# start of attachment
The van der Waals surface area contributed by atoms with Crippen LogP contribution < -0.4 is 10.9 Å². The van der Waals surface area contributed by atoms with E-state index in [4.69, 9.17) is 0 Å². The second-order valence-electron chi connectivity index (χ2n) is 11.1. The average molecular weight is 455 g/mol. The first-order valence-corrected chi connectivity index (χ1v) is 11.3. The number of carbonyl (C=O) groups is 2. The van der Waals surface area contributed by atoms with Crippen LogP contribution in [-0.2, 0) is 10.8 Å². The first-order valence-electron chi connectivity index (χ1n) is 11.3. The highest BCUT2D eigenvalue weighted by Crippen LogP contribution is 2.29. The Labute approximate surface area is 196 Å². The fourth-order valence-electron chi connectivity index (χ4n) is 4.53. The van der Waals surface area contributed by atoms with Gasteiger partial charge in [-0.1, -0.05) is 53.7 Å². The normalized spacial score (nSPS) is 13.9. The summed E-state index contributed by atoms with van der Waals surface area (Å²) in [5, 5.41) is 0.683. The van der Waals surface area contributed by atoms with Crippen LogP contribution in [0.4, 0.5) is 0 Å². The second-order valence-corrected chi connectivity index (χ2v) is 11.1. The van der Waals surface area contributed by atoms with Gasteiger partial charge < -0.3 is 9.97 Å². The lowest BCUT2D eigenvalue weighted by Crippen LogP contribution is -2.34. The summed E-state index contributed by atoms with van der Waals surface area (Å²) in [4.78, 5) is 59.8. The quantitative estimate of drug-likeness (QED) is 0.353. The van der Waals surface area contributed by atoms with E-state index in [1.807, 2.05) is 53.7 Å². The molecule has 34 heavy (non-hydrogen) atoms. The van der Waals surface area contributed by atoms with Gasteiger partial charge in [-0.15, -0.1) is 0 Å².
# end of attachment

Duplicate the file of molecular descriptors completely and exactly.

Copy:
The van der Waals surface area contributed by atoms with Crippen LogP contribution < -0.4 is 10.9 Å². The van der Waals surface area contributed by atoms with E-state index in [4.69, 9.17) is 0 Å². The second-order valence-electron chi connectivity index (χ2n) is 11.1. The average molecular weight is 455 g/mol. The first-order valence-corrected chi connectivity index (χ1v) is 11.3. The number of carbonyl (C=O) groups is 2. The van der Waals surface area contributed by atoms with Crippen LogP contribution in [-0.2, 0) is 10.8 Å². The first-order valence-electron chi connectivity index (χ1n) is 11.3. The highest BCUT2D eigenvalue weighted by Crippen LogP contribution is 2.29. The Labute approximate surface area is 196 Å². The fourth-order valence-electron chi connectivity index (χ4n) is 4.53. The van der Waals surface area contributed by atoms with Gasteiger partial charge in [-0.1, -0.05) is 53.7 Å². The normalized spacial score (nSPS) is 13.9. The summed E-state index contributed by atoms with van der Waals surface area (Å²) in [5, 5.41) is 0.683. The van der Waals surface area contributed by atoms with Crippen LogP contribution in [0.4, 0.5) is 0 Å². The second-order valence-corrected chi connectivity index (χ2v) is 11.1. The van der Waals surface area contributed by atoms with Gasteiger partial charge < -0.3 is 9.97 Å². The lowest BCUT2D eigenvalue weighted by Crippen LogP contribution is -2.34. The summed E-state index contributed by atoms with van der Waals surface area (Å²) in [4.78, 5) is 59.8. The quantitative estimate of drug-likeness (QED) is 0.353. The van der Waals surface area contributed by atoms with E-state index in [1.807, 2.05) is 53.7 Å². The molecule has 34 heavy (non-hydrogen) atoms. The van der Waals surface area contributed by atoms with Gasteiger partial charge in [-0.15, -0.1) is 0 Å².